Posted on 11. July 2015 in Country Information, Legal Gender Recognition

The Administrative District Court of Kiev has ruled on July 10, 2015 that forced involuntary surgery as a consequence of legal gender recognition does not match the requirements of Ukrainian legislation.

The claimant, a trans woman, who had undergone orchiectomy (removal of testicals), had been denied the recognition by the special Commission on the Issues of Change (Correction) of Gender Identification (“the State Evaluation Commission”) in Kiev. Basis for the denial was their interpretation of p. 2.1.2 of “Provisions about the  Commission” (part of the Order of Ministry of Health No. 60 ) and position of the Institute of Urology of the National Academy of Sciences of Ukraine. In written correspondence with NGO „Insight” dated March 13, 2013, the Institute of Urology noted that the minimal required surgeries for transgender people seeking legal gender recognition was “removal of sexual organs and mammary glands” for transgender men and “removal of sexual organs (testicles and penis)” for transgender women.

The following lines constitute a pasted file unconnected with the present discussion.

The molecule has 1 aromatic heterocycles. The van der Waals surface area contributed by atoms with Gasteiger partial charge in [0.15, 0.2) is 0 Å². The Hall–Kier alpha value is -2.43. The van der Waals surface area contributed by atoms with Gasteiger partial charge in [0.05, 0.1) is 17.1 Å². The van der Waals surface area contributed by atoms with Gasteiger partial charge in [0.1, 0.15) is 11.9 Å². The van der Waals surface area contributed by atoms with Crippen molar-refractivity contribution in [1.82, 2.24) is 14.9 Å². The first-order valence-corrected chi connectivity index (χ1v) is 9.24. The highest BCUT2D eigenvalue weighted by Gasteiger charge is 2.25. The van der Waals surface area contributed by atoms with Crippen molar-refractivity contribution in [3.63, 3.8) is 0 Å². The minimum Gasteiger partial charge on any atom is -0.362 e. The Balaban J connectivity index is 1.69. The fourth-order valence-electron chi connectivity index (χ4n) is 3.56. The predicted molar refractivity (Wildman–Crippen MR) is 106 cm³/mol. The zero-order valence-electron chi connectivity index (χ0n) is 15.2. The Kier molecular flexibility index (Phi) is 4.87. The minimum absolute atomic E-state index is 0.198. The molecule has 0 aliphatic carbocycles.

This denial was appealed through the Administrative District Court of Kiev.

On July 10, 2015 the  Court granted the application claims, – the denial has been recognized as unlawful; the court ordered the Commission to give the complainant a medical certificate, necessary to amend the birth certificate and other documents.

The Court notes in the text of the decision, that the wrongful denial of a medical certificate… “leads to a significant violation of the rights and interests of the complainant, in particular, the possibility of further changes in birth certificate and other identity documents in accordance with the actual gender of the complainant”…

The Court applied the provisions of Article 3, 23, 32 of the Constitution of Ukraine; Part 1 of Article 8, Part 2 of Article 8 of the Convention for the Protection of Human Rights and Fundamental Freedoms; Art. 17 of the International Covenant on Civil and Political Rights and took into account cases of the European Court of Human Rights (case of Christine Goodwin (7; I. v UK, 57) (91; I. v UK, 71) (93 ; I. v UK, 73).

Source: Ukrainian NGO “Insight”; Edits TGEU